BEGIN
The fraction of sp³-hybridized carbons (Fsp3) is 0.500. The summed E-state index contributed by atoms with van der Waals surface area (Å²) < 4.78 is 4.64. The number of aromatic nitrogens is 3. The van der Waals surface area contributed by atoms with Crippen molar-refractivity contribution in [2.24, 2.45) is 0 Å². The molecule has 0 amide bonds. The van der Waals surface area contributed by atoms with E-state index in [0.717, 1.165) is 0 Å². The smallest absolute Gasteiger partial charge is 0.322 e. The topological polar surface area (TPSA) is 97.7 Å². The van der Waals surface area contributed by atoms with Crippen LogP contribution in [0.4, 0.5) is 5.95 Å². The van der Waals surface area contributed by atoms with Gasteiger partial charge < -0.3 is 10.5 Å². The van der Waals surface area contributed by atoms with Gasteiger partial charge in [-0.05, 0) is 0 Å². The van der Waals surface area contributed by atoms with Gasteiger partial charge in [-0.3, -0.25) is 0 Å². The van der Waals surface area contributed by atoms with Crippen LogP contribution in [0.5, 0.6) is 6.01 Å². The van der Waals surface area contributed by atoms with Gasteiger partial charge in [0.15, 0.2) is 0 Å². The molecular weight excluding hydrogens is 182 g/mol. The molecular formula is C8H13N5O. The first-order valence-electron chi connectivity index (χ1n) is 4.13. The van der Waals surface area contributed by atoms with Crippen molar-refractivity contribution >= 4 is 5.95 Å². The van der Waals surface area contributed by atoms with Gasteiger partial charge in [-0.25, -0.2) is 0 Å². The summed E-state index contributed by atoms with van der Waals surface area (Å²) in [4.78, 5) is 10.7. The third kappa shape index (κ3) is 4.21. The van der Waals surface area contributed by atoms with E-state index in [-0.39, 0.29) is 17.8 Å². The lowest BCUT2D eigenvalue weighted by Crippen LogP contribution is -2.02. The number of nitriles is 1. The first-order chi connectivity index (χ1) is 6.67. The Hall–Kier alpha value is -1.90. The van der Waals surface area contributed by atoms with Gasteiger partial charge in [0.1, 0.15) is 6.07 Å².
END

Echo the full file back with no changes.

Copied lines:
The fraction of sp³-hybridized carbons (Fsp3) is 0.500. The summed E-state index contributed by atoms with van der Waals surface area (Å²) < 4.78 is 4.64. The number of aromatic nitrogens is 3. The van der Waals surface area contributed by atoms with Crippen molar-refractivity contribution in [2.24, 2.45) is 0 Å². The molecule has 0 amide bonds. The van der Waals surface area contributed by atoms with E-state index in [0.717, 1.165) is 0 Å². The smallest absolute Gasteiger partial charge is 0.322 e. The topological polar surface area (TPSA) is 97.7 Å². The van der Waals surface area contributed by atoms with Crippen LogP contribution in [0.4, 0.5) is 5.95 Å². The van der Waals surface area contributed by atoms with Gasteiger partial charge < -0.3 is 10.5 Å². The van der Waals surface area contributed by atoms with Gasteiger partial charge in [-0.05, 0) is 0 Å². The van der Waals surface area contributed by atoms with Gasteiger partial charge in [-0.3, -0.25) is 0 Å². The van der Waals surface area contributed by atoms with Crippen LogP contribution in [0.5, 0.6) is 6.01 Å². The van der Waals surface area contributed by atoms with Gasteiger partial charge in [0.15, 0.2) is 0 Å². The molecular weight excluding hydrogens is 182 g/mol. The molecular formula is C8H13N5O. The first-order valence-electron chi connectivity index (χ1n) is 4.13. The van der Waals surface area contributed by atoms with Crippen molar-refractivity contribution >= 4 is 5.95 Å². The van der Waals surface area contributed by atoms with Gasteiger partial charge in [-0.25, -0.2) is 0 Å². The summed E-state index contributed by atoms with van der Waals surface area (Å²) in [4.78, 5) is 10.7. The third kappa shape index (κ3) is 4.21. The van der Waals surface area contributed by atoms with E-state index in [-0.39, 0.29) is 17.8 Å². The lowest BCUT2D eigenvalue weighted by Crippen LogP contribution is -2.02. The number of nitriles is 1. The first-order chi connectivity index (χ1) is 6.67. The Hall–Kier alpha value is -1.90. The van der Waals surface area contributed by atoms with Gasteiger partial charge in [0.1, 0.15) is 6.07 Å².